The Relationship Between Pain and Psychological Distress During the COVID-19 Pandemic: Is Social Technology Use Protective?

Pain Med. 2022 Feb 1;23(2):280-287. doi: 10.1093/pm/pnab262.

Abstract

Objectives: The COVID-19 pandemic and resulting shelter-in-place orders have profoundly changed the everyday social environment. This study examines the relationship between pain and psychological distress (depression, anxiety, and loneliness) among U.S. adults ages 54 and older during the pandemic. We also test whether use of technology for social purposes moderates the association between pain severity and psychological distress.

Methods: Using cross-sectional data on 1,014 adults ages 54 and older (pain free, n = 637; mild pain, n = 106; moderate pain, n = 227; and severe pain, n = 64) from the 2020 Health and Retirement Study COVID-19 Project (Early, Version 1.0), we conducted regression analyses to test the association between pain severity and psychological outcomes and to assess social technology use frequency as a moderator.

Results: Compared with their pain-free peers, participants with mild-to-moderate pain reported more depressive symptoms and greater loneliness; those with severe pain reported higher levels of depression, anxiety, and loneliness. Social technology use was associated with lower levels of depression and loneliness. However, interaction analyses show that social technology use predicted an increase in depression for individuals with pain but a decrease in depression among pain-free individuals. For anxiety and loneliness, no significant effects of social technology use were observed.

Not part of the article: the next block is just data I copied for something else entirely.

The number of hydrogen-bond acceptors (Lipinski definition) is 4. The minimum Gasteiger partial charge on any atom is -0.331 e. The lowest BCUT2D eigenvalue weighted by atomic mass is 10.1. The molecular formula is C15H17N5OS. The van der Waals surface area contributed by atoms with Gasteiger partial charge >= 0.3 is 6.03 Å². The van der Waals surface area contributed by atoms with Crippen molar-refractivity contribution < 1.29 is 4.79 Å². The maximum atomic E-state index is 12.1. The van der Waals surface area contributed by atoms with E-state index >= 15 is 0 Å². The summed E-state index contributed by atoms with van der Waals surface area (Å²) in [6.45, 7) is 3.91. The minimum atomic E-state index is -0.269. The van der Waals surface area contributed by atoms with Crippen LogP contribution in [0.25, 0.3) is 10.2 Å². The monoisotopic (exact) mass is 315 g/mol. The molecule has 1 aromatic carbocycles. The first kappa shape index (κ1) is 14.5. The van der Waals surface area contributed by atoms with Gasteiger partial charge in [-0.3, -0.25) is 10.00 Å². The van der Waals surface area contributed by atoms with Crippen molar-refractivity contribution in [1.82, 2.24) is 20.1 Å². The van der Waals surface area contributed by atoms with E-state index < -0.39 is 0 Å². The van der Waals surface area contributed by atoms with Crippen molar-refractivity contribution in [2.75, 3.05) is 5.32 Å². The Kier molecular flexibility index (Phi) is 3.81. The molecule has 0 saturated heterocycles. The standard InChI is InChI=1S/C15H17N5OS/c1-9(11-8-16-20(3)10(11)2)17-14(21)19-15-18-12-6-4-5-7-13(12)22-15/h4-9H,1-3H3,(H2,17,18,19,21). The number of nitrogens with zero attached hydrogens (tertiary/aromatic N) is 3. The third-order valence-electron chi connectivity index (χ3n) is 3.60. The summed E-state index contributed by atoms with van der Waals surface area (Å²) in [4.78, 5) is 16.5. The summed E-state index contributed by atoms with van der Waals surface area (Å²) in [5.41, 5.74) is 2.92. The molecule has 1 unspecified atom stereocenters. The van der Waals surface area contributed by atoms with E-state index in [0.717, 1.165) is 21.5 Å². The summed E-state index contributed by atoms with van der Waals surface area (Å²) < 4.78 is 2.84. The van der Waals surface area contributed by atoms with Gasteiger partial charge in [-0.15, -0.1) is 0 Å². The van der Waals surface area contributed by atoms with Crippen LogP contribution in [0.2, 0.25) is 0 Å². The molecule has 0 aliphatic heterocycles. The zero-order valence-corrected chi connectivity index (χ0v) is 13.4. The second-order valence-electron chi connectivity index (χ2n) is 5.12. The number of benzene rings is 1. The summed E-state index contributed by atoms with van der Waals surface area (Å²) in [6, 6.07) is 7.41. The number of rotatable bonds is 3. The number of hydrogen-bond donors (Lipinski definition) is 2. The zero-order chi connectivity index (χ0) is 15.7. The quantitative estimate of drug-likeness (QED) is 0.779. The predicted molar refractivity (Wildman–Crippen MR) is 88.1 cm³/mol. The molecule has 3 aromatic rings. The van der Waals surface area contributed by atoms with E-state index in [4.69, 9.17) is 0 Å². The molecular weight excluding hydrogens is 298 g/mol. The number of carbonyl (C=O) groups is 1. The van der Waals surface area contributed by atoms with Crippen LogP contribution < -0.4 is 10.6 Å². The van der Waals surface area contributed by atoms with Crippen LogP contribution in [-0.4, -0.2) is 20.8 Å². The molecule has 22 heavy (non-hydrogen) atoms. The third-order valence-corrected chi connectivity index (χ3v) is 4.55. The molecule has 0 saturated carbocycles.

Conclusion: Older adults with pain are at high risk of depression, anxiety, and loneliness during the pandemic. Although social technologies have become a common alternative to face-to-face interactions during the COVID-19 crisis, and overall they can provide mental health benefits, our results suggest that social technologies can be detrimental to psychological well-being among people with pain. These findings can inform technology-based interventions aiming to promote well-being among older adults with pain.

Keywords: Anxiety; COVID-19; Depression; Loneliness; Technology Use for Social Purpose.

Publication types

  • Research Support, N.I.H., Extramural

MeSH terms

  • Aged
  • Anxiety / epidemiology
  • COVID-19*
  • Cross-Sectional Studies
  • Depression / epidemiology
  • Humans
  • Middle Aged
  • Pain / epidemiology
  • Pandemics
  • Psychological Distress*
  • SARS-CoV-2
  • Technology